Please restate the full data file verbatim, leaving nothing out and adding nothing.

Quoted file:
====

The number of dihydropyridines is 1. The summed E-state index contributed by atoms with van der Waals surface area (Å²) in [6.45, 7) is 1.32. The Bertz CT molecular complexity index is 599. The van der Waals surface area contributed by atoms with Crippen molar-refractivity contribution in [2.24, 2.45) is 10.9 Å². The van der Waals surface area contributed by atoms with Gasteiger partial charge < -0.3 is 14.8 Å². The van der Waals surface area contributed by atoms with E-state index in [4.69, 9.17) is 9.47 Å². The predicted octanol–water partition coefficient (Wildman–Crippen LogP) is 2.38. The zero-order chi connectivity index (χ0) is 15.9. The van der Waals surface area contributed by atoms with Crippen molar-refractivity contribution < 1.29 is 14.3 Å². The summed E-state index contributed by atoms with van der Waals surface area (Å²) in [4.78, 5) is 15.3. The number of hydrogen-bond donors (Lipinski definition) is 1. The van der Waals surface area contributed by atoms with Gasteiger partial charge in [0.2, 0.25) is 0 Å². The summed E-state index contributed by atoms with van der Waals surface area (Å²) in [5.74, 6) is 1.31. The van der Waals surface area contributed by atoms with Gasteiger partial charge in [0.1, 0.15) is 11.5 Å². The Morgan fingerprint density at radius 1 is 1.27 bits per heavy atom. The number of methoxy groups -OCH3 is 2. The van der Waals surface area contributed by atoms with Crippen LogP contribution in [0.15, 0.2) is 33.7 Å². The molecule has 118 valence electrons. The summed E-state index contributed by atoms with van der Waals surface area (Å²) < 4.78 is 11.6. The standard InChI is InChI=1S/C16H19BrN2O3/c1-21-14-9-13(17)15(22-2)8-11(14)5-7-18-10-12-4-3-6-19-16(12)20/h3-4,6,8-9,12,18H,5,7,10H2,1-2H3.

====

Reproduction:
The number of dihydropyridines is 1. The summed E-state index contributed by atoms with van der Waals surface area (Å²) in [6.45, 7) is 1.32. The Bertz CT molecular complexity index is 599. The van der Waals surface area contributed by atoms with Crippen molar-refractivity contribution in [2.24, 2.45) is 10.9 Å². The van der Waals surface area contributed by atoms with Gasteiger partial charge < -0.3 is 14.8 Å². The van der Waals surface area contributed by atoms with E-state index in [4.69, 9.17) is 9.47 Å². The predicted octanol–water partition coefficient (Wildman–Crippen LogP) is 2.38. The zero-order chi connectivity index (χ0) is 15.9. The van der Waals surface area contributed by atoms with Crippen molar-refractivity contribution < 1.29 is 14.3 Å². The summed E-state index contributed by atoms with van der Waals surface area (Å²) in [4.78, 5) is 15.3. The number of hydrogen-bond donors (Lipinski definition) is 1. The van der Waals surface area contributed by atoms with Gasteiger partial charge in [0.2, 0.25) is 0 Å². The summed E-state index contributed by atoms with van der Waals surface area (Å²) in [5.74, 6) is 1.31. The van der Waals surface area contributed by atoms with Gasteiger partial charge in [0.1, 0.15) is 11.5 Å². The Morgan fingerprint density at radius 1 is 1.27 bits per heavy atom. The number of methoxy groups -OCH3 is 2. The van der Waals surface area contributed by atoms with Crippen LogP contribution in [0.15, 0.2) is 33.7 Å². The molecule has 118 valence electrons. The summed E-state index contributed by atoms with van der Waals surface area (Å²) < 4.78 is 11.6. The standard InChI is InChI=1S/C16H19BrN2O3/c1-21-14-9-13(17)15(22-2)8-11(14)5-7-18-10-12-4-3-6-19-16(12)20/h3-4,6,8-9,12,18H,5,7,10H2,1-2H3.